From Kon-Tiki to Hokulea – South Pacific Ocean Adventures


Hokulea Arrives in Honolulu from Tahiti (1976). Photo by Phil Uhl [CC BY-SA 3.0]



When I was a kid I came across a book titled Kon-Tiki: Across the Pacific in a Raft by Thor Heyerdahl.  In the book, Heyerdahl tells the tale of his 1947 adventure setting off from South America with a small crew on a balsa raft headed toward Polynesia.

The idea was to ride the Humbolt Current from Peru and show that it was, at least, possible that natives in Polynesia came from South America.  The demonstration was a success when Heyerdahl and crew ran aground on a reef at Raroia in the Tuamotu Islands.  Today there is a much larger adventure underway.


Hokulea ( Hōkūleʻa) is the Polynesian name for the star Arcturus as well as the name of  a full-scale replica of a Polynesian, double-hulled, voyaging canoe, shown in the photo at the top of this page and below.  The canoe hit the water in 1975 and has had several great adventures since then including:

  • Hokulea,2009

    Hokulea in 2009
    Photo by HongKongHuey [CC BY 2.0]

    a 1976 voyage from Hawaiʻi to Tahiti.
  • nine voyages to Micronesia, Polynesia, Japan, Canada, and the United States.
  • a 2007, voyage from Hawaiʻi to southern Japan.

That 1976 voyage was intended to show that adventurers from Asia could have used their navigational and sailing skills to reach Polynesia without simply floating along on currents.  It wasn’t until 2008 that DNA analysis showed that the theory behind that trip was correct and Heyerdahl was wrong.   Science marches on.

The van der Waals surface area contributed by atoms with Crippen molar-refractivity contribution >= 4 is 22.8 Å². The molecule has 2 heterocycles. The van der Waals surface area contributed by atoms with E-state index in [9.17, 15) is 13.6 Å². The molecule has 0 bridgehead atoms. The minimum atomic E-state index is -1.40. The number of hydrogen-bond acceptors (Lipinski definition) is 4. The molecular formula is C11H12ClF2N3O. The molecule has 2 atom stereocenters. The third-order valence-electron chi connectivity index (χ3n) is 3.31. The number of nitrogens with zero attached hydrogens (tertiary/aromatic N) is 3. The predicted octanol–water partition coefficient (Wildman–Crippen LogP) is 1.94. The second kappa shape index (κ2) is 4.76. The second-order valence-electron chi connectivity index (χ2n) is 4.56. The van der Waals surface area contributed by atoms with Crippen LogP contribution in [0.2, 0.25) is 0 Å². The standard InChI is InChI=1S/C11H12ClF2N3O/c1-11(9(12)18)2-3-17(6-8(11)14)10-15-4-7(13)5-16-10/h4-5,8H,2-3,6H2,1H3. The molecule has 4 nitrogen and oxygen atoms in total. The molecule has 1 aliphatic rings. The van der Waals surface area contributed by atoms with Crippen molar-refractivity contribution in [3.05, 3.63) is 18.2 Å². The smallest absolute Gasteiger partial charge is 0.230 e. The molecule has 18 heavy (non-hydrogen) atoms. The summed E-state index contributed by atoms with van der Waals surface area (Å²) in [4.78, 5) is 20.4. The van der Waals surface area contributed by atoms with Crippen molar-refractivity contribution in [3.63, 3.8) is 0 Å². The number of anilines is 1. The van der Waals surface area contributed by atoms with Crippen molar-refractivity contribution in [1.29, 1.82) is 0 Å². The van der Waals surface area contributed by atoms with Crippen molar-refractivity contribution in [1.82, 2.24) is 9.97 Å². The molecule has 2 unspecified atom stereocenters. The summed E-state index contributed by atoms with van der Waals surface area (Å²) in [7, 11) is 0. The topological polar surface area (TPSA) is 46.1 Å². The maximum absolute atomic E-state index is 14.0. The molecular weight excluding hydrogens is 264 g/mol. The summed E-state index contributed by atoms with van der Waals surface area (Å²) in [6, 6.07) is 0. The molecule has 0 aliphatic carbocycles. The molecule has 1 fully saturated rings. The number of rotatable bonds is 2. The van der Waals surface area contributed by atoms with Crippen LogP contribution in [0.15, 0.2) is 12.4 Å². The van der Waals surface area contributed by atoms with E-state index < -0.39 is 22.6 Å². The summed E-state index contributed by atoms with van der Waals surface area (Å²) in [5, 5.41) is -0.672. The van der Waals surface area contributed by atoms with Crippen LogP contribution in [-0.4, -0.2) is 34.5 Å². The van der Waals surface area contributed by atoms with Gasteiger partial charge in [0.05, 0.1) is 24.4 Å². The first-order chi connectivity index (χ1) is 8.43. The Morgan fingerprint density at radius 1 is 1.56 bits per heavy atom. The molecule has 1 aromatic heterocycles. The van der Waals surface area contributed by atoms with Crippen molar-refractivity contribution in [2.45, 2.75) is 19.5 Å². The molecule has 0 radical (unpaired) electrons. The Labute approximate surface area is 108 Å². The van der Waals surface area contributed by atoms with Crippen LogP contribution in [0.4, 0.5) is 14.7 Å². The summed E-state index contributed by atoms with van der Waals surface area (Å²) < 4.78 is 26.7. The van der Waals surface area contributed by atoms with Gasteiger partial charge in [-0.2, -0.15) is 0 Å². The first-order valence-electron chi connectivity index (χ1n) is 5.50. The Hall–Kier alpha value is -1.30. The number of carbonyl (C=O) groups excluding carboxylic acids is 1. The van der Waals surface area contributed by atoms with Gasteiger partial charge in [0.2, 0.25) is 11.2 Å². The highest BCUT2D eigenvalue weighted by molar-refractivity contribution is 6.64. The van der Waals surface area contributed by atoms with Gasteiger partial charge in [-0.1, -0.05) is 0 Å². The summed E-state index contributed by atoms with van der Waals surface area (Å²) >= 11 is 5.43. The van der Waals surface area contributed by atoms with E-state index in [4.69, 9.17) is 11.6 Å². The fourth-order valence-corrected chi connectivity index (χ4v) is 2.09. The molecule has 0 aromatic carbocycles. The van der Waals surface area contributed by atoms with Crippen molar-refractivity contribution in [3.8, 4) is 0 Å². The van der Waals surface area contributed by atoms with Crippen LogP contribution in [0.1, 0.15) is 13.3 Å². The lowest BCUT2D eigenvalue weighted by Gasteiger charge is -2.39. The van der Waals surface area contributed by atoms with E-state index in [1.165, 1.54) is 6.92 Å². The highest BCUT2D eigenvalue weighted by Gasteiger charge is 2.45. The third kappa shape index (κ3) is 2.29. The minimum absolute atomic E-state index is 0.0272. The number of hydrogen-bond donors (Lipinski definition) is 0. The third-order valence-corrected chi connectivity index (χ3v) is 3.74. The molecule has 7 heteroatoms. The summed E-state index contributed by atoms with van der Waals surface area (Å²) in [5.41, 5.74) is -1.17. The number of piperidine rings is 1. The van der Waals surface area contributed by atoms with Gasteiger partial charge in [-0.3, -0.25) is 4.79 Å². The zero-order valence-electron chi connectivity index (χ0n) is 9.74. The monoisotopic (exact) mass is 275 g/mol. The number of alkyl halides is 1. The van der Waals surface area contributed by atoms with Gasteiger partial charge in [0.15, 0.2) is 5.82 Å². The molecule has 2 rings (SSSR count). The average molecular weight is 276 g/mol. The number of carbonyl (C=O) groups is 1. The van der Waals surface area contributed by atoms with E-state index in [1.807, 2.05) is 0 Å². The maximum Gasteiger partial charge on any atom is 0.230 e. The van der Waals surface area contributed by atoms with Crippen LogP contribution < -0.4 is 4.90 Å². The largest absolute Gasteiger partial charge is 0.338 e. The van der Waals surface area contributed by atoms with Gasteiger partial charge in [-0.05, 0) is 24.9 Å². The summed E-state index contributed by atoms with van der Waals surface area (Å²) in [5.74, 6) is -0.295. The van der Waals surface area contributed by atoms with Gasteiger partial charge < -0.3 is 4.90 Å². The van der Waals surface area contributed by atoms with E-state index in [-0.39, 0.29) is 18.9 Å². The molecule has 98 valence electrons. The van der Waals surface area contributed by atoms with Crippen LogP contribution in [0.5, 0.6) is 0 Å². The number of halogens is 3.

Malama Honua

Hokulea in Yokohama Bay 2007

Hokulea in Yokohama Bay 2007

In May of 2014, Hokulea left Oahu heading west, starting a three-year circumnavigation of the earth called “Malama Honua” (taking care of our island earth). The journey has many stops and hundreds of different crew members have participated in different legs of the journey. As of November of 2015, the craft had arrived at Cape Town, South Africa after safely navigating around the southern tip of Africa.  Preparations were underway to continue the trip to South America.

The point of the trip is to share Hawaiian culture with the work and build connections with the people at every stop.  The Associated Press quoted navigator Nainoa Thompson as saying from South Africa: “We’re finding the definitions of caring, compassion and aloha from many of the places that we go.  We’re just very blessed and very fortunate to be witness to it among all the stories of rage and anger.”  He added, “We didn’t know how to connect until our children danced, then their children danced.  We had a chance today to witness what world peace looks like and sounds like.”

When complete, the adventure will have covered 60,000 miles without navigation instruments.  Crews are using only the sun, moon, and stars. According to the voyage’s website, when clouds and storms make it impossible to use the sky, wave patterns, currents, and animal behavior give a navigator directional clues to find tiny islands in the vast ocean.

Learn More

Learn more about the voyage and its purpose in this video and on the supporting website.

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